Each member should assume or pretend the reconstructed idea they came up with is the exact idea their teammate originally had. Teammates briefly and quickly take turns offering as many quick and vague suggestions, enhancements, word associations, and other comments and feedback about the reconstructed idea. These should be basic and vague statements that do not spell out any specific ideas. When receiving commentary and new ideas, a teammate should quickly move past confusing items but think about ways such commentary could be applied to their original idea.

This may involve teammates talking about entirely different ideas at the same time and could lead to varying results. Results may include silliness, unique solutions, and dangerous new ways of thinking creatively.

Step 4: Warm-Up IV: Wrap-Up

Try finishing the wrap-up by letting each teammate share the ideas they have been hiding from each other and then invite teams to go around the room talking about their original ideas, their lists, the ideas their teammates reconstructed, and any reflections.

Step 5: Main Event I: Decide

Teams take a little more time to get to know one another and figure out what they would like to learn from each other. A goal is for each teammate to decide on one topic they will be teaching. Expertise is not required, but openness, truthfulness, and respect are encouraged.

Step 6: Main Event II: Announce

Give each team a very brief time to share what they will be teaching and learning with each other as peers.

Step 7: Main Event III: Teach

After deciding which teammate goes first, a brief amount of time is used for that person to teach the other person. Time is called, and teammates switch. It can be engaging, useful and fun to offer reflection time where teams can share what they learned and the exercise in general.

Step 8: Bonus Event: Pick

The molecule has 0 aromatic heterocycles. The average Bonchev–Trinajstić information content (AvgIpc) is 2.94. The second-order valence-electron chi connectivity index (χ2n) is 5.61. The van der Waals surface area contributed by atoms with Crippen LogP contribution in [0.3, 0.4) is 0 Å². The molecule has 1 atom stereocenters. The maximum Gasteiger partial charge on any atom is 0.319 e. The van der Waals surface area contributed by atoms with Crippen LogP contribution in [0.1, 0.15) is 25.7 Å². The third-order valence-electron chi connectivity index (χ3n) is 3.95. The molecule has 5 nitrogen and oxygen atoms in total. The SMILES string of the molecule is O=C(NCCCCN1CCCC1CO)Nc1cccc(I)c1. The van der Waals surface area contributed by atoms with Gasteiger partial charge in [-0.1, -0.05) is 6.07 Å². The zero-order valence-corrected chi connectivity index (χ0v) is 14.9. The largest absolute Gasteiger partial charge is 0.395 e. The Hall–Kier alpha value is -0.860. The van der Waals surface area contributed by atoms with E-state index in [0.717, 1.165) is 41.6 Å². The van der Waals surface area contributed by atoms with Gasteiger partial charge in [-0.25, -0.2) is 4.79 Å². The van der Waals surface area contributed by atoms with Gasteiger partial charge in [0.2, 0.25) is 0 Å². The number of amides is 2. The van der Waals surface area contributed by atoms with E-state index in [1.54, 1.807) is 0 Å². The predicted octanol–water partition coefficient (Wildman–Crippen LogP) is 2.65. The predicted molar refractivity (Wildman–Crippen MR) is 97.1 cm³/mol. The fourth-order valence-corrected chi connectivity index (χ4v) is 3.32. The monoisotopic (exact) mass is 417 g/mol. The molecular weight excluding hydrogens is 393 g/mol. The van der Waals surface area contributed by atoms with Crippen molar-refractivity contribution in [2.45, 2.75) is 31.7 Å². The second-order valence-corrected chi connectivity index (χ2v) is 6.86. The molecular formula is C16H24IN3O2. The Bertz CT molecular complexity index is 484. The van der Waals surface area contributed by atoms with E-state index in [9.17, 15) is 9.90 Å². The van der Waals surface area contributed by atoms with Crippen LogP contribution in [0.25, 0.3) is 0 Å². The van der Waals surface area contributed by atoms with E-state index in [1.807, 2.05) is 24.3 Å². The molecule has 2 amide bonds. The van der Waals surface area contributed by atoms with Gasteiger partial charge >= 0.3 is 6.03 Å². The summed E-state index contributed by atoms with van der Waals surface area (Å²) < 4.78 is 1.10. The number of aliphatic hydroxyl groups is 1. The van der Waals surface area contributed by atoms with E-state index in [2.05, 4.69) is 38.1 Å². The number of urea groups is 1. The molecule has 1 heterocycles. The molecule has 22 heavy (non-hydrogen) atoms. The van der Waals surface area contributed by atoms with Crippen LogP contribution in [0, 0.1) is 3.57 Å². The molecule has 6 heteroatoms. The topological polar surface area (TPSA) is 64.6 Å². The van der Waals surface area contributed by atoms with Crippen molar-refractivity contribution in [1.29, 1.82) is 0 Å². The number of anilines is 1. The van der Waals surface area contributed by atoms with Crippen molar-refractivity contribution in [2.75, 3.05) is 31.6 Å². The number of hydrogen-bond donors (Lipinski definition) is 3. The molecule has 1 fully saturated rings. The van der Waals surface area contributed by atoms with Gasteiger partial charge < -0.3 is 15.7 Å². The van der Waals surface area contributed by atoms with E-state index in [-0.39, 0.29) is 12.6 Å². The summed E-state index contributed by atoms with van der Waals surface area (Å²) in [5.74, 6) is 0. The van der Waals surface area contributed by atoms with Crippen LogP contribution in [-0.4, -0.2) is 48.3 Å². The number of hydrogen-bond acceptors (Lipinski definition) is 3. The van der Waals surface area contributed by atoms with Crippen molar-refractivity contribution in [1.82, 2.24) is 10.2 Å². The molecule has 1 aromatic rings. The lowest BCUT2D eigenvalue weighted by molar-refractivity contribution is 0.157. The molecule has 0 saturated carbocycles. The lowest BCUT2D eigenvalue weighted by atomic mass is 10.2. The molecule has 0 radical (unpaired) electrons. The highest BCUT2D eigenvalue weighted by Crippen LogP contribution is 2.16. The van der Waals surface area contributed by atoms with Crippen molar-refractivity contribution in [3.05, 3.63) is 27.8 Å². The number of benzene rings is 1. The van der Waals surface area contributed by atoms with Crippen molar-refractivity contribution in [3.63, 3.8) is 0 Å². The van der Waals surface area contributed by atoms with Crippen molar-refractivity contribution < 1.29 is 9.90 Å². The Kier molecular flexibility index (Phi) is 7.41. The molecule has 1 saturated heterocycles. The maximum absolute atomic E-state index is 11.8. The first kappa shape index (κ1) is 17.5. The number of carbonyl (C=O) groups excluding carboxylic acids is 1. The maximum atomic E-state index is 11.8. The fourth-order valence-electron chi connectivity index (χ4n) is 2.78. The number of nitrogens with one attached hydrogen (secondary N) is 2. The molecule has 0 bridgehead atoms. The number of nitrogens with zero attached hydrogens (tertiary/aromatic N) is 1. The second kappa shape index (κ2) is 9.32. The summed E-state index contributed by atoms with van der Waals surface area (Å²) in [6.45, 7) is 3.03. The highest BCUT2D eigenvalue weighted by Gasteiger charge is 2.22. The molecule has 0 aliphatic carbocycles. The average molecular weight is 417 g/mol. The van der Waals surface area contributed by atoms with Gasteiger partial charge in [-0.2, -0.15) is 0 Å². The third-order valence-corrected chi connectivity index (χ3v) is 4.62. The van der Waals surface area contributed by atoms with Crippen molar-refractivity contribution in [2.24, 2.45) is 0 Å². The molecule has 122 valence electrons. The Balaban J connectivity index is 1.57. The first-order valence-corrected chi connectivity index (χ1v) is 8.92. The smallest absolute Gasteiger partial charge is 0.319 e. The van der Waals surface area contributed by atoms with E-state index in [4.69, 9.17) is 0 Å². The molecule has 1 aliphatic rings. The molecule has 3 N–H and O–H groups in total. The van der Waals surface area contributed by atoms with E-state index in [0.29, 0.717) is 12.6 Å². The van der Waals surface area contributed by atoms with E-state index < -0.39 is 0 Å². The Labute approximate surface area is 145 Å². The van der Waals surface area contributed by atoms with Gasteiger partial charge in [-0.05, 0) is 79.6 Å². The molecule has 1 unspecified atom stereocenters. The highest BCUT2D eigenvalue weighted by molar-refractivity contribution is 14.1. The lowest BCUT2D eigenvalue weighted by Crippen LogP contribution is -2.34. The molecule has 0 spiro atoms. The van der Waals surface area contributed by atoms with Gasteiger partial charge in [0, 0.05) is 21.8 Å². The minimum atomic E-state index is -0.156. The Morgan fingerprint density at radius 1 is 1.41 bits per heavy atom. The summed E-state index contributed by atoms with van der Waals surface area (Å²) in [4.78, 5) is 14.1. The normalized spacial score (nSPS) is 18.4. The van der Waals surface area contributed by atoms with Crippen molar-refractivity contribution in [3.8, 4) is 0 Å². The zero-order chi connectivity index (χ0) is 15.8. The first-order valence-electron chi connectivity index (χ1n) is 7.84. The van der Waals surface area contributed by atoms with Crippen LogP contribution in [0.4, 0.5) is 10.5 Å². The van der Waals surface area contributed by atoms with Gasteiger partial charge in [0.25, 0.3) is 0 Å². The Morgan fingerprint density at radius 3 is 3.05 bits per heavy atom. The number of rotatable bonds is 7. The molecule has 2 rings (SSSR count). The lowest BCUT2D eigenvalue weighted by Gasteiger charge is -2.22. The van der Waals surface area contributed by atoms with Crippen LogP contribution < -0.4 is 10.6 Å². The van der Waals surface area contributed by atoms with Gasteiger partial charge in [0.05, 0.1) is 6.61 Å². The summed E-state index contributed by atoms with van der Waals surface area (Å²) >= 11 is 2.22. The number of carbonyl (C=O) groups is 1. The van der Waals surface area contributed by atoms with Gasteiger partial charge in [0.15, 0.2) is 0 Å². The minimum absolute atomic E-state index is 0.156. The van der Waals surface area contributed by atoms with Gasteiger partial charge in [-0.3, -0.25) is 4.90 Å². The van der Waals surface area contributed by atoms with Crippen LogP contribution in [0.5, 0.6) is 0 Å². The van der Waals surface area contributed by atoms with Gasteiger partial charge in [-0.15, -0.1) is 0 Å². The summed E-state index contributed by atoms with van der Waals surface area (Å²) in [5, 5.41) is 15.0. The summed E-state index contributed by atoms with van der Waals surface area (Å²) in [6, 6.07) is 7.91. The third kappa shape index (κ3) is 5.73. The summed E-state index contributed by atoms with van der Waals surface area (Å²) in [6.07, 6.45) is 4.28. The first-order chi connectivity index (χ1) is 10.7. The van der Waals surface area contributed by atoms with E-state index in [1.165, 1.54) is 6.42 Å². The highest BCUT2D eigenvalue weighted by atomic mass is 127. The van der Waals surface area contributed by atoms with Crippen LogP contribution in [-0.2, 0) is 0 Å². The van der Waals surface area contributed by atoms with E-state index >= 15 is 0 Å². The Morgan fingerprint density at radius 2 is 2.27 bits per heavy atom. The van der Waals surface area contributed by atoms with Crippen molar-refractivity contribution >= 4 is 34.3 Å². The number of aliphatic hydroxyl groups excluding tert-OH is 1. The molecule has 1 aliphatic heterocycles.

Teams use a random method such as our CC-BY Random Idea Generator at scratch.mit.edu or drawing topics out of a hat to select one topic apiece that they will use in the second part of this bonus event.

Step 9: Bonus Event: Brainstorm

Now ask the teams to take a brief amount of time to collaborate and come up with a new idea for a project, workshop, or other creative learning space event based on their two topics.

Step 10: Use the Random Idea Generator at Scratch

Draw topics out of hats, use the random idea generator at Scratch, or come up with your own way to randomly distribute topics to teams.

Random Idea Generator at scratch.mit.edu

I invited participants to engage in reflection, discussion, and sharing their experiences. Everyone was also encouraged to seek each other out and follow-up on any shared interests.

Feel free to remix any content/ideas.

As a final thought on this from me to you and yours, consider this..

If we can have fun, learn something, and come up with awesome new ideas over random topics that are thrown at us..

And if we can think in new directions and expand our own dreams even when we are talking about entirely different things..

Imagine what we can do when we band together over common ground and shared passions, after taking time to learn one another's perspective.